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“It was a real lifeline”: evaluation of MumsAid shows the value of specialist perinatal care

Laura Wood

It shouldn’t come as a surprise that mums who experience mental health difficulties during pregnancy and early parenthood need specialist care. The impact of pregnancy and childbirth on a woman’s body and mind is huge – life-changing, in fact. Caring for a new baby is so challenging at the best of times and mums who are having a rough ride often need support to bond with their babies and to stay safe and well.

Specialist help isn’t always available, though. Last year the Maternal Mental Health Alliance (MMHA) and the Royal College of Psychiatrists reported that 26% of NHS areas had no perinatal mental health services at all. The Everyone’s Business campaign lobbies for these services and has made significant progress, but provision remains patchy. Even where services are available, they only have capacity for the most severe cases. Families are falling through the net.

I should know. In 2014, I became acutely unwell with PTSD after my son’s difficult birth. There was no perinatal mental health provision locally and, as a result, the situation escalated until, desperate and suicidal, I was admitted to a psychiatric mother and baby unit out of area. (You can read about that here, if you like.) Five years on, I find it intensely moving – and sometimes bittersweet – when I encounter services which provide new mums with the care I should have had.

Interviewing mums

MumsAid is a charity based in Greenwich, London, and offers free counselling to women who are struggling in pregnancy or after having a baby. Earlier this year, the McPin Foundation and MumsAid invited me to interview some mums who had accessed counselling as part of McPin’s evaluation of the MumsAid service. In some ways, it was an odd experience, phoning women I’d never met to talk about their mental health. I was grateful and a little awed that they were so willing not just to give up their time, but to share such intensely personal information with me.

The fact that I’d been through similar difficulties radically altered the tone of our conversation. I could see why McPin prefer to have interviews conducted by ‘peers’ – people who have relevant life experience in common with the people they’re interviewing. My experiences informed the work, and I felt that mums were more able to open up to me because I’d been there.

There was a lot of laughter and some tears too. I had half an eye on my list of questions, but they seemed wholly inadequate as these women shared with me some of what they had been through, and their determination to care for their children amidst the most trying circumstances. Sometimes I could hear the babies and toddlers in the background. The same themes came up again and again, so recognisable from my own experience: the impact of a traumatic birth, feeding difficulties, sleep deprivation, loss of identity, the struggle to parent while your mental health is in the toilet.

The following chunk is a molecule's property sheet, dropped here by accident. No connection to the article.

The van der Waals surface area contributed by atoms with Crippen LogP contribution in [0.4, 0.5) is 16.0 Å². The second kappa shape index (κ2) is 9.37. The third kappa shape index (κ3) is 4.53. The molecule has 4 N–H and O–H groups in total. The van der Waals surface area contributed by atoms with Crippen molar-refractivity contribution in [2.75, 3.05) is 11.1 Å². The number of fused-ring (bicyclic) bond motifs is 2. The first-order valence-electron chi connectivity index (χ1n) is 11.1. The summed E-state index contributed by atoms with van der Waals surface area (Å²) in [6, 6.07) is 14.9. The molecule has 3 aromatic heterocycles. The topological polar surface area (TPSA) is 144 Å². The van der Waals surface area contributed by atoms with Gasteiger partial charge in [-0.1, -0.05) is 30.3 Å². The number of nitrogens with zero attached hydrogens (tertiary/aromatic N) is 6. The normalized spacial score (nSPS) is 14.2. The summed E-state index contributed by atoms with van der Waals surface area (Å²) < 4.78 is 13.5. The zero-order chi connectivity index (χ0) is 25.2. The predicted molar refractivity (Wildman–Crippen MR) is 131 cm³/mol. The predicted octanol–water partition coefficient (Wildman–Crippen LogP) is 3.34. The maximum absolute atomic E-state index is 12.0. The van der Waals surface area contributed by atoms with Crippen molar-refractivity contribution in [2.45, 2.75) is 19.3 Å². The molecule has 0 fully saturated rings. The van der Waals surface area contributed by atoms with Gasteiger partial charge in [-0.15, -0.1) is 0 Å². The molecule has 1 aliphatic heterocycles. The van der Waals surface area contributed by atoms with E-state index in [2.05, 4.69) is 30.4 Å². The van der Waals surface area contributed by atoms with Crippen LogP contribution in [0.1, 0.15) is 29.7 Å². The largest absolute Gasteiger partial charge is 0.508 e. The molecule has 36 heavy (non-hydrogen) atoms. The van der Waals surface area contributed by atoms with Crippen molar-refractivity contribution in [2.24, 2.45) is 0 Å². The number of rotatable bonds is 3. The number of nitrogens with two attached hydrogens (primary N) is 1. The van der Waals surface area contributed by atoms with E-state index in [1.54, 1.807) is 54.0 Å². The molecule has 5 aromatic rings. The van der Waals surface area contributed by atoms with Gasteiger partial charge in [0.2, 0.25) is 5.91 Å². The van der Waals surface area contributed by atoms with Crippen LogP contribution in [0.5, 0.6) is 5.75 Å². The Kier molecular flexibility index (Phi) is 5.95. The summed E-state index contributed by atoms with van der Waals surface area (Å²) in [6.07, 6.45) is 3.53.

In all cases, the women’s experiences of MumsAid had been positive. Being able to talk to someone, free from judgement, who understood what they were going through enabled them to begin to work through the difficulties they were having. As one woman said: “Talking to [the counsellor] was cathartic and an incredible opportunity to talk openly… and see I was ‘normal’ for feeling this way…. It was a real lifeline and I wish it would be offered to more mums as the demand is great.”

Family-focused approach

Some mums had been referred to a generic NHS talking therapies service before they found MumsAid. No one stuck it out for more than one or two sessions: they couldn’t get childcare, the counsellor didn’t understand birth trauma or only made suggestions which were impossible to implement while looking after a baby. Staff simply weren’t trained to understand, address or accommodate issues that are specific to perinatal mental health.

Over and over, these women told me how ‘lucky’ they felt to be living where they did so that MumsAid was available to them. They knew about the postcode lottery and expressed concern for other mums elsewhere who wouldn’t have specialist help. For these women, participating in the interviews was a way of helping MumsAid reach more mums.

It was amazing to hear about the personalised, thoughtful, compassionate support that every woman I contacted had received from MumsAid, and about the difference it had made to them and their families. I can only echo their unanimous and unreserved praise for the work that MumsAid do, and the hope that they will go from strength to strength so that more families will benefit in future. The impact of a family-centred approach really cannot be overstated, and I invite you to read the report.


Click here for more information about the Mum’sAid Evaluation. If you have questions about MumsAid, please email info@mums-aid.org or visit www.mums-aid.org/.

Pre-order Laura’s book on maternal mental health here, and follow her on Twitter @cooksferryqueen.

You might also be interested in a project to identify what factors contribute to good peer support for new mums that Laura and McPin were involved in.